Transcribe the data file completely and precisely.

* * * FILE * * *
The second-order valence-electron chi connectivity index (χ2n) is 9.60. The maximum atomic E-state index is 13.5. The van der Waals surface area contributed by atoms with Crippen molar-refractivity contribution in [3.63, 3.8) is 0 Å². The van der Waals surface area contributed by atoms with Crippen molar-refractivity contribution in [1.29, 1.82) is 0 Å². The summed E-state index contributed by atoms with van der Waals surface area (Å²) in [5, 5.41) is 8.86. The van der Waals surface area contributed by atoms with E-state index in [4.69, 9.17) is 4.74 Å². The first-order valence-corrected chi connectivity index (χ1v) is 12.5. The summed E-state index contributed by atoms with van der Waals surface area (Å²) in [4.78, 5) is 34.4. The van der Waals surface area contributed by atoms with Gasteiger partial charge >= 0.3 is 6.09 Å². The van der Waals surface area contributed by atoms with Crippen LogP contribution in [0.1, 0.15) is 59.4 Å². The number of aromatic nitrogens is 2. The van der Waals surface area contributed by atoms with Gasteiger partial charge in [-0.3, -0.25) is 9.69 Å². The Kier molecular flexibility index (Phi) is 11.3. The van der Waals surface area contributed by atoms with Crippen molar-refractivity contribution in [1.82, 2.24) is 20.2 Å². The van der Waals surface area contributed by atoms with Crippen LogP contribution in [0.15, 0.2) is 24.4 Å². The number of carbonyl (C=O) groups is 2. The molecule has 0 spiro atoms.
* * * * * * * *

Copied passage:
The second-order valence-electron chi connectivity index (χ2n) is 9.60. The maximum atomic E-state index is 13.5. The van der Waals surface area contributed by atoms with Crippen molar-refractivity contribution in [3.63, 3.8) is 0 Å². The van der Waals surface area contributed by atoms with Crippen molar-refractivity contribution in [1.29, 1.82) is 0 Å². The summed E-state index contributed by atoms with van der Waals surface area (Å²) in [5, 5.41) is 8.86. The van der Waals surface area contributed by atoms with E-state index in [4.69, 9.17) is 4.74 Å². The first-order valence-corrected chi connectivity index (χ1v) is 12.5. The summed E-state index contributed by atoms with van der Waals surface area (Å²) in [4.78, 5) is 34.4. The van der Waals surface area contributed by atoms with Gasteiger partial charge >= 0.3 is 6.09 Å². The van der Waals surface area contributed by atoms with Crippen LogP contribution in [0.1, 0.15) is 59.4 Å². The number of aromatic nitrogens is 2. The van der Waals surface area contributed by atoms with Gasteiger partial charge in [-0.3, -0.25) is 9.69 Å². The Kier molecular flexibility index (Phi) is 11.3. The van der Waals surface area contributed by atoms with Crippen molar-refractivity contribution in [1.82, 2.24) is 20.2 Å². The van der Waals surface area contributed by atoms with Crippen LogP contribution in [0.15, 0.2) is 24.4 Å². The number of carbonyl (C=O) groups is 2. The molecule has 0 spiro atoms.